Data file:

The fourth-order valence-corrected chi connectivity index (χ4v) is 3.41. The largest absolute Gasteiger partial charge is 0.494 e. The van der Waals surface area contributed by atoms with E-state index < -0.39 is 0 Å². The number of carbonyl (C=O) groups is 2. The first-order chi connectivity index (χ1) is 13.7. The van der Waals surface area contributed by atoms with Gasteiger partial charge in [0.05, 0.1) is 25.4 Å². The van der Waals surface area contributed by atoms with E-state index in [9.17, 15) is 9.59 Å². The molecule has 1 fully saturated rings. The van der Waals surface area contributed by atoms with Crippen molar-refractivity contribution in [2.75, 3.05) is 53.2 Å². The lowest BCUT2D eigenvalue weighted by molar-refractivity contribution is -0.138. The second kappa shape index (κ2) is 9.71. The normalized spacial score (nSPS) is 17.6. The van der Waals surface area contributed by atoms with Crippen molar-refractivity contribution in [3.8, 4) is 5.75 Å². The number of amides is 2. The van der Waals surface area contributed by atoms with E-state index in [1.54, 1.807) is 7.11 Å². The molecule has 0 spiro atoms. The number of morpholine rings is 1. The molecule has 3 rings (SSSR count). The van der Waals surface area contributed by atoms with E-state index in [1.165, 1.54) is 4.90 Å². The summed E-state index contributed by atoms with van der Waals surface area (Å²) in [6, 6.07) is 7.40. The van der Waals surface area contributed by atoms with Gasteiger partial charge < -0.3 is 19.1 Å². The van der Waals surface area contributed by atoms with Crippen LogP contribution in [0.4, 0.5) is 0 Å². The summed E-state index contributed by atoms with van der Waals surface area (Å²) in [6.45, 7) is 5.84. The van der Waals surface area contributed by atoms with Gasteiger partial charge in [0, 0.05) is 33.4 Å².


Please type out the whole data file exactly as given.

The fourth-order valence-corrected chi connectivity index (χ4v) is 3.41. The largest absolute Gasteiger partial charge is 0.494 e. The van der Waals surface area contributed by atoms with E-state index < -0.39 is 0 Å². The number of carbonyl (C=O) groups is 2. The first-order chi connectivity index (χ1) is 13.7. The van der Waals surface area contributed by atoms with Gasteiger partial charge in [0.05, 0.1) is 25.4 Å². The van der Waals surface area contributed by atoms with E-state index in [9.17, 15) is 9.59 Å². The molecule has 1 fully saturated rings. The van der Waals surface area contributed by atoms with Crippen molar-refractivity contribution in [2.75, 3.05) is 53.2 Å². The lowest BCUT2D eigenvalue weighted by molar-refractivity contribution is -0.138. The second kappa shape index (κ2) is 9.71. The normalized spacial score (nSPS) is 17.6. The van der Waals surface area contributed by atoms with Crippen molar-refractivity contribution in [3.8, 4) is 5.75 Å². The number of amides is 2. The van der Waals surface area contributed by atoms with E-state index in [1.54, 1.807) is 7.11 Å². The molecule has 0 spiro atoms. The number of morpholine rings is 1. The molecule has 3 rings (SSSR count). The van der Waals surface area contributed by atoms with E-state index in [1.165, 1.54) is 4.90 Å². The summed E-state index contributed by atoms with van der Waals surface area (Å²) in [6, 6.07) is 7.40. The van der Waals surface area contributed by atoms with Gasteiger partial charge < -0.3 is 19.1 Å². The van der Waals surface area contributed by atoms with Crippen LogP contribution in [0.4, 0.5) is 0 Å². The summed E-state index contributed by atoms with van der Waals surface area (Å²) in [6.45, 7) is 5.84. The van der Waals surface area contributed by atoms with Gasteiger partial charge in [0, 0.05) is 33.4 Å².